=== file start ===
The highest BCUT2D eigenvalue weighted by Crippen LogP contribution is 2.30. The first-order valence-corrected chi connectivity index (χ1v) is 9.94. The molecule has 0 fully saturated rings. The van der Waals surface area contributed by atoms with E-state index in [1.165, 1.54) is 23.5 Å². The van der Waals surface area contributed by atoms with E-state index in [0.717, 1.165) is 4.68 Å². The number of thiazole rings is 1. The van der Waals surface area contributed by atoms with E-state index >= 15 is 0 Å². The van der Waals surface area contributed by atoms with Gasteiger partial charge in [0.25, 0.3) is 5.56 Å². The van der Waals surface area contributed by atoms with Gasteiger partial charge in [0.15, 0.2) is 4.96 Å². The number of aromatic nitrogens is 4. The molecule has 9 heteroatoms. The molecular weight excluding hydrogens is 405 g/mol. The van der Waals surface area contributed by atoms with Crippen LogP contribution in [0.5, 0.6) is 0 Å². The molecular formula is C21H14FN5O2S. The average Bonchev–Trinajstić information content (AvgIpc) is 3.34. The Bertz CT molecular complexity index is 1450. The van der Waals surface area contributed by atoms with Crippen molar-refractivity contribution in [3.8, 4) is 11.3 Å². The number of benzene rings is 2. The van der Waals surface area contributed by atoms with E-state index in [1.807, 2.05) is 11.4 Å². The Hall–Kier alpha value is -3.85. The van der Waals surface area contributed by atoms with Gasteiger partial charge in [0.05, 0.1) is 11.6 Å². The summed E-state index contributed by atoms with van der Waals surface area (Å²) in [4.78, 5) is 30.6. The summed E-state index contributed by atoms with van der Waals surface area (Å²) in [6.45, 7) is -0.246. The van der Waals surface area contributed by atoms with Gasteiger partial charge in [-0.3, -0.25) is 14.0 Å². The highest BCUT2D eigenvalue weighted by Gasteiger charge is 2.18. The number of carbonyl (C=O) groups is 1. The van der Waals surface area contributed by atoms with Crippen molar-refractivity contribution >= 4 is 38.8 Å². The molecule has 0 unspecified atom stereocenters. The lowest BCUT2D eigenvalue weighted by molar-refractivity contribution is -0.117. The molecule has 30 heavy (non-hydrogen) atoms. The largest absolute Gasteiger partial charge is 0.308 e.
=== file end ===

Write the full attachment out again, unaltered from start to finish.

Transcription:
The highest BCUT2D eigenvalue weighted by Crippen LogP contribution is 2.30. The first-order valence-corrected chi connectivity index (χ1v) is 9.94. The molecule has 0 fully saturated rings. The van der Waals surface area contributed by atoms with E-state index in [1.165, 1.54) is 23.5 Å². The van der Waals surface area contributed by atoms with E-state index in [0.717, 1.165) is 4.68 Å². The number of thiazole rings is 1. The van der Waals surface area contributed by atoms with E-state index >= 15 is 0 Å². The van der Waals surface area contributed by atoms with Gasteiger partial charge in [0.25, 0.3) is 5.56 Å². The van der Waals surface area contributed by atoms with Gasteiger partial charge in [0.15, 0.2) is 4.96 Å². The number of aromatic nitrogens is 4. The molecule has 9 heteroatoms. The molecular weight excluding hydrogens is 405 g/mol. The van der Waals surface area contributed by atoms with Crippen LogP contribution in [0.5, 0.6) is 0 Å². The molecular formula is C21H14FN5O2S. The average Bonchev–Trinajstić information content (AvgIpc) is 3.34. The Bertz CT molecular complexity index is 1450. The van der Waals surface area contributed by atoms with Crippen molar-refractivity contribution in [3.8, 4) is 11.3 Å². The number of benzene rings is 2. The van der Waals surface area contributed by atoms with E-state index in [1.807, 2.05) is 11.4 Å². The Hall–Kier alpha value is -3.85. The van der Waals surface area contributed by atoms with Gasteiger partial charge in [0.05, 0.1) is 11.6 Å². The summed E-state index contributed by atoms with van der Waals surface area (Å²) in [4.78, 5) is 30.6. The summed E-state index contributed by atoms with van der Waals surface area (Å²) in [6.45, 7) is -0.246. The van der Waals surface area contributed by atoms with Gasteiger partial charge in [-0.3, -0.25) is 14.0 Å². The highest BCUT2D eigenvalue weighted by Gasteiger charge is 2.18. The number of carbonyl (C=O) groups is 1. The van der Waals surface area contributed by atoms with Crippen molar-refractivity contribution >= 4 is 38.8 Å². The molecule has 0 unspecified atom stereocenters. The lowest BCUT2D eigenvalue weighted by molar-refractivity contribution is -0.117. The molecule has 30 heavy (non-hydrogen) atoms. The largest absolute Gasteiger partial charge is 0.308 e.